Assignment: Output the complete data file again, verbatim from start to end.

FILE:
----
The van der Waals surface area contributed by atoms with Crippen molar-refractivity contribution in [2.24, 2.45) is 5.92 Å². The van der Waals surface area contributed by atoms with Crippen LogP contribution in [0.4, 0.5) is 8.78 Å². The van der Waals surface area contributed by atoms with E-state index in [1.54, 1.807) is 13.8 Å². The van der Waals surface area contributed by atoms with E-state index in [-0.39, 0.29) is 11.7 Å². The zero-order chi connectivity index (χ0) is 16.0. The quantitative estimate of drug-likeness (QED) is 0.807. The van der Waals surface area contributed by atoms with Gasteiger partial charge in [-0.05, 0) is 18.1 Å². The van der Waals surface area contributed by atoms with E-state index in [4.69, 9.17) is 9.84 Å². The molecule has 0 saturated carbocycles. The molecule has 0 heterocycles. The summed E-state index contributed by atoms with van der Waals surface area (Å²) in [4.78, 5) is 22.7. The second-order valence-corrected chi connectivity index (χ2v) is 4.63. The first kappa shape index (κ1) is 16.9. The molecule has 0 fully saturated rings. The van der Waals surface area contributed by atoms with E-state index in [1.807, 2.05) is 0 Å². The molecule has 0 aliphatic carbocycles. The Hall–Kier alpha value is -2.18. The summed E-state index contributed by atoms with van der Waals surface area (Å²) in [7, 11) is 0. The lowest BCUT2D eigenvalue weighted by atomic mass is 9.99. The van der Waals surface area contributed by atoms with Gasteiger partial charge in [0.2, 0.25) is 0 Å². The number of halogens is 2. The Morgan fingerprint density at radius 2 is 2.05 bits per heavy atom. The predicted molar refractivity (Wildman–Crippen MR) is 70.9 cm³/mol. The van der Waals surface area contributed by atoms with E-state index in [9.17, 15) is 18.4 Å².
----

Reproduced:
The van der Waals surface area contributed by atoms with Crippen molar-refractivity contribution in [2.24, 2.45) is 5.92 Å². The van der Waals surface area contributed by atoms with Crippen LogP contribution in [0.4, 0.5) is 8.78 Å². The van der Waals surface area contributed by atoms with E-state index in [1.54, 1.807) is 13.8 Å². The van der Waals surface area contributed by atoms with E-state index in [-0.39, 0.29) is 11.7 Å². The zero-order chi connectivity index (χ0) is 16.0. The quantitative estimate of drug-likeness (QED) is 0.807. The van der Waals surface area contributed by atoms with Gasteiger partial charge in [-0.05, 0) is 18.1 Å². The van der Waals surface area contributed by atoms with E-state index in [4.69, 9.17) is 9.84 Å². The molecule has 0 saturated carbocycles. The molecule has 0 heterocycles. The summed E-state index contributed by atoms with van der Waals surface area (Å²) in [4.78, 5) is 22.7. The second-order valence-corrected chi connectivity index (χ2v) is 4.63. The first kappa shape index (κ1) is 16.9. The molecule has 0 fully saturated rings. The van der Waals surface area contributed by atoms with E-state index in [1.807, 2.05) is 0 Å². The molecule has 0 aliphatic carbocycles. The Hall–Kier alpha value is -2.18. The summed E-state index contributed by atoms with van der Waals surface area (Å²) in [7, 11) is 0. The lowest BCUT2D eigenvalue weighted by atomic mass is 9.99. The van der Waals surface area contributed by atoms with Gasteiger partial charge in [0.2, 0.25) is 0 Å². The number of halogens is 2. The Morgan fingerprint density at radius 2 is 2.05 bits per heavy atom. The predicted molar refractivity (Wildman–Crippen MR) is 70.9 cm³/mol. The van der Waals surface area contributed by atoms with E-state index in [9.17, 15) is 18.4 Å².